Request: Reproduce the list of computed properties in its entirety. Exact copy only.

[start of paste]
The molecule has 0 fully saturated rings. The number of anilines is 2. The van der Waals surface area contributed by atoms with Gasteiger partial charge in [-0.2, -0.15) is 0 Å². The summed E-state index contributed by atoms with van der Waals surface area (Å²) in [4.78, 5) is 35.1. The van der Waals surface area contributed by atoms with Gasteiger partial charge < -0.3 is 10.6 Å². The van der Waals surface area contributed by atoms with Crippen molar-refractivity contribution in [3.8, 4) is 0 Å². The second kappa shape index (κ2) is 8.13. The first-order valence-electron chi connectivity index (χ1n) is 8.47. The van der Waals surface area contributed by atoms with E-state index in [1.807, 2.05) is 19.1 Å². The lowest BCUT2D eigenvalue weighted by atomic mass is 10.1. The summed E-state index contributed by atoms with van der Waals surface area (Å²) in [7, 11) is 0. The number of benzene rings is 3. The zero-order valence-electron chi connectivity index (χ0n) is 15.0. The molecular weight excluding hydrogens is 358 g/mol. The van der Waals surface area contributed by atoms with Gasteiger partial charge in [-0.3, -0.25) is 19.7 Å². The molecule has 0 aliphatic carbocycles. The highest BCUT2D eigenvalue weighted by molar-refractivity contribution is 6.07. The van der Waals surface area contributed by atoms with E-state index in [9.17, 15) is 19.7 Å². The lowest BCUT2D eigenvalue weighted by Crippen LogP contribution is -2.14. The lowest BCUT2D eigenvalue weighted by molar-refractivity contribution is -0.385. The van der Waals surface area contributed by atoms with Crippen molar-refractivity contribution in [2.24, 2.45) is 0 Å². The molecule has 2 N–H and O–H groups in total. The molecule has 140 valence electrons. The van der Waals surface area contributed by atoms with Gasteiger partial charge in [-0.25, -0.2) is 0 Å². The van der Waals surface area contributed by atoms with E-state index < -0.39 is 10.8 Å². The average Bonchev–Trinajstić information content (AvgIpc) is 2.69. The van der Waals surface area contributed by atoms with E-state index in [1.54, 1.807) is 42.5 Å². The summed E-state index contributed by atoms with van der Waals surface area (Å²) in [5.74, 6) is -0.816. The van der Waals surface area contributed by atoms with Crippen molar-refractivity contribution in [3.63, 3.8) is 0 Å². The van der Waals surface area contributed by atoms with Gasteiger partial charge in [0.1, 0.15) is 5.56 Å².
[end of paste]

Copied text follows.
The molecule has 0 fully saturated rings. The number of anilines is 2. The van der Waals surface area contributed by atoms with Gasteiger partial charge in [-0.2, -0.15) is 0 Å². The summed E-state index contributed by atoms with van der Waals surface area (Å²) in [4.78, 5) is 35.1. The van der Waals surface area contributed by atoms with Gasteiger partial charge < -0.3 is 10.6 Å². The van der Waals surface area contributed by atoms with Crippen molar-refractivity contribution in [3.8, 4) is 0 Å². The second kappa shape index (κ2) is 8.13. The first-order valence-electron chi connectivity index (χ1n) is 8.47. The van der Waals surface area contributed by atoms with E-state index in [1.807, 2.05) is 19.1 Å². The lowest BCUT2D eigenvalue weighted by atomic mass is 10.1. The summed E-state index contributed by atoms with van der Waals surface area (Å²) in [7, 11) is 0. The number of benzene rings is 3. The zero-order valence-electron chi connectivity index (χ0n) is 15.0. The molecular weight excluding hydrogens is 358 g/mol. The van der Waals surface area contributed by atoms with Gasteiger partial charge in [-0.3, -0.25) is 19.7 Å². The molecule has 0 aliphatic carbocycles. The highest BCUT2D eigenvalue weighted by molar-refractivity contribution is 6.07. The van der Waals surface area contributed by atoms with E-state index in [9.17, 15) is 19.7 Å². The lowest BCUT2D eigenvalue weighted by Crippen LogP contribution is -2.14. The lowest BCUT2D eigenvalue weighted by molar-refractivity contribution is -0.385. The van der Waals surface area contributed by atoms with Crippen molar-refractivity contribution in [2.24, 2.45) is 0 Å². The molecule has 2 N–H and O–H groups in total. The molecule has 140 valence electrons. The van der Waals surface area contributed by atoms with Gasteiger partial charge in [-0.25, -0.2) is 0 Å². The van der Waals surface area contributed by atoms with E-state index < -0.39 is 10.8 Å². The average Bonchev–Trinajstić information content (AvgIpc) is 2.69. The van der Waals surface area contributed by atoms with E-state index in [1.54, 1.807) is 42.5 Å². The summed E-state index contributed by atoms with van der Waals surface area (Å²) in [5.74, 6) is -0.816. The van der Waals surface area contributed by atoms with Crippen molar-refractivity contribution in [3.63, 3.8) is 0 Å². The van der Waals surface area contributed by atoms with Gasteiger partial charge in [0.1, 0.15) is 5.56 Å².